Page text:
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5 Ways to Use Your Natural Environment to Engage Kids in Activity

IHT is happy to publish this guest post from Spirit System partner and National Advisory Board member, Jim Jenkins, PE and Health Teacher at Jackson Hole High School in Jackson, Wyoming.

Looking for a way to spice up your cardio work for your kids? How about using your local environment to make things interesting for them? Variety, after all, is the spice of life! Plus, we all know exercise and fresh air are good for children’s growing bodies — especially today, when statistics show that American children are increasingly overweight, and spend more time indoors than their parents did.

Which is why using your natural environment to engage kids in activity during your PE class time is so important.

Communing with nature is also good for their souls, scientists say. Research suggests that children learn more when exposed to natural light and the lack of such light has been cited as a possible factor of attention deficit disorder. I’m lucky to live in such an extraordinary outdoor playground like Jackson Hole, Wyoming. But no matter where you are, there are several ways to use the great outdoors as a way to give your students a chance to not only get healthy and fit but experience curiosity, wonderment and a force greater than themselves.

Here are 5 ways to use your natural environment to engage kids in activity:

1. Bike Paths: If you’re fortunate enough to have bike paths around your school, USE THEM! Put your Spirit heart rate monitors on the kids and turn them loose! The nice thing about this is that they have their heart monitors on, so they are responsible for however much time you want them to be in their zone. There are several ways you can use bike paths:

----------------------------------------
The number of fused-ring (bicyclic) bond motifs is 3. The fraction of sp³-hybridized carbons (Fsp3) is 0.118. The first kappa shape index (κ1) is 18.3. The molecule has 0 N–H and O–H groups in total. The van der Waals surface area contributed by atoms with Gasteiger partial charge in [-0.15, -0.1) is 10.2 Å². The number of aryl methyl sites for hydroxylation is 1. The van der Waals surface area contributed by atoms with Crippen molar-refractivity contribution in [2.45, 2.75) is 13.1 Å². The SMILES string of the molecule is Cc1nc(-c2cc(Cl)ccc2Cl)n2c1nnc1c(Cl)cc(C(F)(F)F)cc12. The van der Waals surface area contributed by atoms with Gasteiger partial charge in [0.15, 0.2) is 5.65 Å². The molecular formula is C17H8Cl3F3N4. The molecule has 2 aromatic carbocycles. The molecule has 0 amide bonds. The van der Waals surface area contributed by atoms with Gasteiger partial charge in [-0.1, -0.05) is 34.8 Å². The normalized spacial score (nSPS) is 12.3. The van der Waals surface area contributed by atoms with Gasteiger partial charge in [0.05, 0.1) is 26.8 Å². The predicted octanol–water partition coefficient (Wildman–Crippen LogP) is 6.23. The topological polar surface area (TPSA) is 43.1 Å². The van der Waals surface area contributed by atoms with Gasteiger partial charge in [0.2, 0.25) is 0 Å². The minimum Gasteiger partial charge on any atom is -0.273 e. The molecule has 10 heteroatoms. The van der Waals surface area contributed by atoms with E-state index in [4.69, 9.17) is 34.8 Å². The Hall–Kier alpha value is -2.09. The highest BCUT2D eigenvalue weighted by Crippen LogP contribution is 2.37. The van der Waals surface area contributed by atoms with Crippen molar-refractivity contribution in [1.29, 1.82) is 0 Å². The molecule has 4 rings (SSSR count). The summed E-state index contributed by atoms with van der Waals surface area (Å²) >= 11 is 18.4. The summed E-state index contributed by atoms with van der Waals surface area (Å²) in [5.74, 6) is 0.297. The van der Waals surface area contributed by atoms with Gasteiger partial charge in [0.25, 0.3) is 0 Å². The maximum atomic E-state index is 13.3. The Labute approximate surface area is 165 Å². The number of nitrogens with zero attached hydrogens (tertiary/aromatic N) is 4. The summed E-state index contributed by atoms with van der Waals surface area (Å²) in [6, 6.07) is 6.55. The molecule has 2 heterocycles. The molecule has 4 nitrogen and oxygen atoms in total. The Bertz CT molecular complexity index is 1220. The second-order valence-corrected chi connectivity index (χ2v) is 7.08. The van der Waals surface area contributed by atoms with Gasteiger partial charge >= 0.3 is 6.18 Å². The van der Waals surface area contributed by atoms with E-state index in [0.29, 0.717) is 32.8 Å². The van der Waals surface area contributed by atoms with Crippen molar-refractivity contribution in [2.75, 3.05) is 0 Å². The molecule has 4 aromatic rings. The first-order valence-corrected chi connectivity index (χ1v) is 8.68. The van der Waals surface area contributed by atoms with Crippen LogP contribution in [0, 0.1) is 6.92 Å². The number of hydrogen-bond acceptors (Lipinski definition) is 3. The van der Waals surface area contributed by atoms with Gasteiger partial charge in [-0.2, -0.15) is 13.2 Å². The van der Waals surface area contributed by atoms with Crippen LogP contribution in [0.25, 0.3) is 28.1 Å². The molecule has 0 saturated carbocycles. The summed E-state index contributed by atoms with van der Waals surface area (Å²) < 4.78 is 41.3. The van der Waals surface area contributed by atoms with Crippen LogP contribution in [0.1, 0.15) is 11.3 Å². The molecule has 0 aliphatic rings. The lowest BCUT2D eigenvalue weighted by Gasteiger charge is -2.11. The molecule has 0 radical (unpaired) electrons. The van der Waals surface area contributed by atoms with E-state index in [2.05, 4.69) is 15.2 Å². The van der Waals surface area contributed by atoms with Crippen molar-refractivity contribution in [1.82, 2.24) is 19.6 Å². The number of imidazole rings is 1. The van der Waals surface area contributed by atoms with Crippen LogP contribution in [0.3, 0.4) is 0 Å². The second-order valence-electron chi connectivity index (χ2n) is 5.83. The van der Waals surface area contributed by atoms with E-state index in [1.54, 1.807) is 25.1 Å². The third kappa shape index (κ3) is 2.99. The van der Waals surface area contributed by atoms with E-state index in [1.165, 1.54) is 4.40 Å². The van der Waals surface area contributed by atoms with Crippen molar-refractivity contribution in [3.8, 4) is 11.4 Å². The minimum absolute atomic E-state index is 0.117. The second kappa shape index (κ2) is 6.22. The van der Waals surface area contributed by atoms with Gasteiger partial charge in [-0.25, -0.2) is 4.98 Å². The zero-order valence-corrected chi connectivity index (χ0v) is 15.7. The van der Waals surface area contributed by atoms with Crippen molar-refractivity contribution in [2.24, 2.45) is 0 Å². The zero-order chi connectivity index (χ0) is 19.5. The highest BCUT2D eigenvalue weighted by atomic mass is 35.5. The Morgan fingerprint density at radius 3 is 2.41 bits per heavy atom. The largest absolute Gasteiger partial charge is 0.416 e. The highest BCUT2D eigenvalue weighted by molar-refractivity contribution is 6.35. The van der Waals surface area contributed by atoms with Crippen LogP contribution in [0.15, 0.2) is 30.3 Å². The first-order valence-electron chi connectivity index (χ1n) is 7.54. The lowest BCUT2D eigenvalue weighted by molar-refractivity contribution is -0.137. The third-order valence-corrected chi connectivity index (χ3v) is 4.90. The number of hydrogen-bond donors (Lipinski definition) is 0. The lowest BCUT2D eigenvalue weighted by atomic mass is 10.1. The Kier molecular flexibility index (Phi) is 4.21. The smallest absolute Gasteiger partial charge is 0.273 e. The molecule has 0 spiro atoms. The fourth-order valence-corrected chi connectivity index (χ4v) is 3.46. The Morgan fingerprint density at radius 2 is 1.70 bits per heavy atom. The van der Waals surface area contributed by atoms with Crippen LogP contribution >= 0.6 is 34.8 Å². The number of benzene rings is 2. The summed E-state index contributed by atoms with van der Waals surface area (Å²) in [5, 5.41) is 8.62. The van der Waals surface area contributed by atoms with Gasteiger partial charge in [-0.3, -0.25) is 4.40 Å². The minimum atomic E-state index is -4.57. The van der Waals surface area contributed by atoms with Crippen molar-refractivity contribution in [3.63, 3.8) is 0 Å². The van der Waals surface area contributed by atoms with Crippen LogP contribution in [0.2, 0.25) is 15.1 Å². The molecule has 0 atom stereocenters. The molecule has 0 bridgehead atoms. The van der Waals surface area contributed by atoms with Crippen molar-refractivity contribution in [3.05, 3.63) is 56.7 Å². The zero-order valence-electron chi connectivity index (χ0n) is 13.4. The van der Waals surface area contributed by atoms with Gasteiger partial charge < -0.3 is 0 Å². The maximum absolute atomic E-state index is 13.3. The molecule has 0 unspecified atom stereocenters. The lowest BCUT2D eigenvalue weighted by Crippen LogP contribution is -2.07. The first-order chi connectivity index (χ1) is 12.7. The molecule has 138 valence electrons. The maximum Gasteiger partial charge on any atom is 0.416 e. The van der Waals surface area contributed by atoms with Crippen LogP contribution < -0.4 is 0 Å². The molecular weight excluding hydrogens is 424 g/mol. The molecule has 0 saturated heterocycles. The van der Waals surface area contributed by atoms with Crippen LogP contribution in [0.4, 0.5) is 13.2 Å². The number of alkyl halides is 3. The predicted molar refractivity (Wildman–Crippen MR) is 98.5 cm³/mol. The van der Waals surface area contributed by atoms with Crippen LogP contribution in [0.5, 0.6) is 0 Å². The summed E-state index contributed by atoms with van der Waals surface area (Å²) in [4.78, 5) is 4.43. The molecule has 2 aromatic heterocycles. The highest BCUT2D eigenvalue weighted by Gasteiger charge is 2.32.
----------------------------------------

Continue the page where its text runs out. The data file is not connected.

a. You can have the whole class run or walk to a certain destination or distance. If you have a teaching assistant, park them at the end of the run and have them check in kids as they finish. If you’re solo, have the kids wait at the end for you. You can either run or bike with them.

b. You can also give the kids the option to be on the “wheels” of their choice, or to walk or run. Some kids will bike, some will skateboard, and some might rollerblade. If you do this, however, don’t forget that the “wheelers” will be faster than the walkers and runners, (especially the bikers). They might need to do the route two or three times, depending on how fast they are.

2. Sidewalks: If you don’t have bike paths, get them out on the sidewalks! You can do all the same things and still give the kids variety in what they are doing. Have them run around the entire school, or have a “speed clean-up day” where they pick up trash on the run. One of the great, unique aspects of the Spirit System is the ability to customize the target heart rate zones for each individual student, rather than have every student use the same target zone. What a great experience for the students, regardless of their fitness level or the activity!